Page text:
Posts Tagged ‘Gazelle’

The Thar desert: A contradiction in terms?

DESERT (Definition as per Oxford Dictionaries, April 2010)

 

Rolling dunes as far as the eye can see

Bare expanses of desert are present but rare in the Thar

Noun

  • a waterless, desolate area of land with little or no vegetation, typically one covered with sand

Verb

  • abandon
  • leave (a place), causing it to appear empty

Adjective

  • uninhabited and desolate

 

Conjure the image of a subtropical desert into mind and you will most likely picture a vast expanse of uninhabitable sand dunes.  Therefore it comes as something of a surprise to find that the Thar uniquely supports rich vegetation, wildlife and culture. 
A pair of eagles

Eagles

Conditions are extreme, with intense summer heat, failing monsoons and a rapidly dwindling water table, but flora and fauna are still thriving here.  Agriculture not only sustains the local population but makes reliable profits at markets as far away as New Delhi.  In most villages there are new stone buildings popping up in amongst the huts, and in some cases dramatically out-numbering them.  Where biodiversity is concerned, neither time nor patience are required to sight exciting and rare wildlife, like black bucks, blue bulls and gazelles, eagles, vultures and kites, to name just a few.

Man and wife in traditional dress in the desert

Pilgrims travelling over 300km on foot to pray for a child after 15 years of marriage

Survival in the Thar Desert requires toughness in order to cope with the relentless and unforgiving climate.  Even the majority of plants and shrubs have evolved deadly looking thorns.  Similarly, the people who live there are robust and sturdy, with weather-beaten faces and surprising physical strength even at old age.  Over thousands of years, life-preserving knowledge has been passed through the generations, enabling each community to adapt and flourish.  Communities are still segregated by caste, such as Bishnoi, Jat or Rajput, but whichever the group family always reigns supreme.  Families live collectively with many generations under the same roof, working together to generate income, care for the dwelling and raise children.

On our first day in the desert we stumbled upon a farm near Sika where the farmer was very happy to answer some questions and show us around.  For generations his family had owned and worked 16.5 hectares, or about 41 acres of agricultural land.  Having just harvested a yield of ground nut, he was in the process of sewing the winter wheat. 

Green, unripened Ber fruits

Unripened Ber fruits

One thing that was immediately impressive was the efficiency of this desert farm; it was almost entirely self-contained, requiring little from the outside world and putting nothing to waste.  In addition to the agricultural produce, many uncultivated shrubs and plants were also used in some capacity, whether for firewood, animal fodder, roofing, pillow stuffing, medicine or food, like the sweet, red fruits of the Ber shrub.  Water was collected using 3 tube wells and electricity was the only fixed cost, on which 10,000 rupees, or £150, was spent per month.

Two cows and four buffalo, fed on shrubs and leftovers from crop production, produced about 40 litres of milk per day, 5 for family use and 35 sold at market.  Sold at 20 rupees per litre, this meant the farm generated 700 rupees (£10) in income per day or an equivalent 255,500 rupees (£3650) per year, providing that none of the cows were in calf.  Another valuable commodity, the farm played host to around 30 Khejri trees, which, as well as providing highly nutritious loong for animals, also provide Sangri fruits consumed by people.  According to our friendly farmer, one tree could generate as much as 80kg of Sangri and selling for 180 rupees per kg at market.  Across 30 trees, that is a potential 432,000 rupees or £6171 income per annum.  With few costs and high efficiency, I came to the conclusion that this farm was a highly profitable business.  Certainly, the numbers above would be enough to make my family, who are small-holding sheep farmers in rural Warwickshire, incredibly jealous.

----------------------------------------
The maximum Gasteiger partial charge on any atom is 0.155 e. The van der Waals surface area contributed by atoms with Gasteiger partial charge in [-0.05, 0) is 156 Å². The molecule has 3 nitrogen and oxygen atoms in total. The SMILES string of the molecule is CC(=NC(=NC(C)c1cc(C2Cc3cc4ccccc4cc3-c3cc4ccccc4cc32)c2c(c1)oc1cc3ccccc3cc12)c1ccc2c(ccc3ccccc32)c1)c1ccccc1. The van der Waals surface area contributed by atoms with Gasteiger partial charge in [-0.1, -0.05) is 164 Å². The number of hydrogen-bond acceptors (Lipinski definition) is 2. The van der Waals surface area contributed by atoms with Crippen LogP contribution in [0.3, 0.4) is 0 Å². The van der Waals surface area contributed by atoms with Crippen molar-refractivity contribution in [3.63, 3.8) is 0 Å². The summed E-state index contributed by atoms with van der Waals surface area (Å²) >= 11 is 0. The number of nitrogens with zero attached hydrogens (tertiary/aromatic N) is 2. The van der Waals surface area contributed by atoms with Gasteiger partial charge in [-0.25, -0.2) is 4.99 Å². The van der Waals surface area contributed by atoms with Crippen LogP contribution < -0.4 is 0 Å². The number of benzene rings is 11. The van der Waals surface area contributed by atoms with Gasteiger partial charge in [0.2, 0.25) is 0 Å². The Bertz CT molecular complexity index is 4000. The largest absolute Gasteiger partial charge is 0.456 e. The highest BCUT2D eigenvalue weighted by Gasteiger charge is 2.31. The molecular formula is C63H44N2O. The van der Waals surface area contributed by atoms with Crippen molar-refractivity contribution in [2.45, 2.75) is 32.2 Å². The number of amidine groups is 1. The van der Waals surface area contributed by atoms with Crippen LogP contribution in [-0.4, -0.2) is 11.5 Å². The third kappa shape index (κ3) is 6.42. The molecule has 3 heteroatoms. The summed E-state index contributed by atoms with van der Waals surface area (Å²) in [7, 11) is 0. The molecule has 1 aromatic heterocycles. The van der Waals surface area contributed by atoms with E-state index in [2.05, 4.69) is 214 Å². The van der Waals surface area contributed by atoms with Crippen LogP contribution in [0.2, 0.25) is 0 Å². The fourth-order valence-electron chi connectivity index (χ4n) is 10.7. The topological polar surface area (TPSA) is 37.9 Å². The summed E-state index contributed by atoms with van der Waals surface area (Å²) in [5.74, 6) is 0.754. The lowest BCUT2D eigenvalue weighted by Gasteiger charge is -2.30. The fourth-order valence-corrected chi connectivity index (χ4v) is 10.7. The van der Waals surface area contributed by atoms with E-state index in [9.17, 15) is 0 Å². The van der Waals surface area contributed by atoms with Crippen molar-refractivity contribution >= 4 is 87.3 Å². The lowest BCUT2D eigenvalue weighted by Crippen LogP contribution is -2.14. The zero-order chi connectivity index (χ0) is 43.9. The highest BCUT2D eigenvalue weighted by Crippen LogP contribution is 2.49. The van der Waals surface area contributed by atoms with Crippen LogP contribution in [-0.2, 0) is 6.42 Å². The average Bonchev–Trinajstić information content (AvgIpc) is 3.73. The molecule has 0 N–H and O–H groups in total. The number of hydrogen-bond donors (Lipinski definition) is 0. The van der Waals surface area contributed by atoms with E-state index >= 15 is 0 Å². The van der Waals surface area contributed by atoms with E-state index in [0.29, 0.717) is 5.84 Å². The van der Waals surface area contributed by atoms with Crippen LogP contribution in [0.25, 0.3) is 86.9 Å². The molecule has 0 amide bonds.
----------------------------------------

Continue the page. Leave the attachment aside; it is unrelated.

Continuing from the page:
The future of the Thar Desert and its current agricultural prosperity is not at all promising and clear-cut.  Unchecked mining and deforestation means that the water table is unstably diminishing and that the desert is expanding.  Over utilisation of resources and rising agricultural mechanisation also puts strain on the whole ecosystem, causing new problems to arise. 

Male gazelle

How can we secure the future of the Indian gazelle?

Wild animals are illegally poached and the spiraling dog population is causing particular problems for animals like gazelles and black buck.  Education in India is free and only on the brink of becoming compulsory, so many farmers’ children choose not to attend and stay at home to help on the farm instead.  Resultant illiteracy makes it difficult to promote awareness of threats to the desert ecology and sustainable agricultural techniques.  At the governmental level there are also many problems, such as the necessary rapid growth for combating famine and poverty clashing with the need to protect the natural environment.

The problems of the Thar Desert highlight the need for protection of the plentiful wildlife and unique, culturally rich communities that live within it.  One community standing at the forefront of desert protection is the Bishnois, indigenous followers of a religion sworn to safeguard its flora and fauna.  Over coming articles, the Bishnoi religion and their valuable involvement in the future of the desert will be explained as per my experiences of living in their community.  With regards to the Thar, it may fit the technical label of a desert but other associations do not apply, deserted it most certainly is not.

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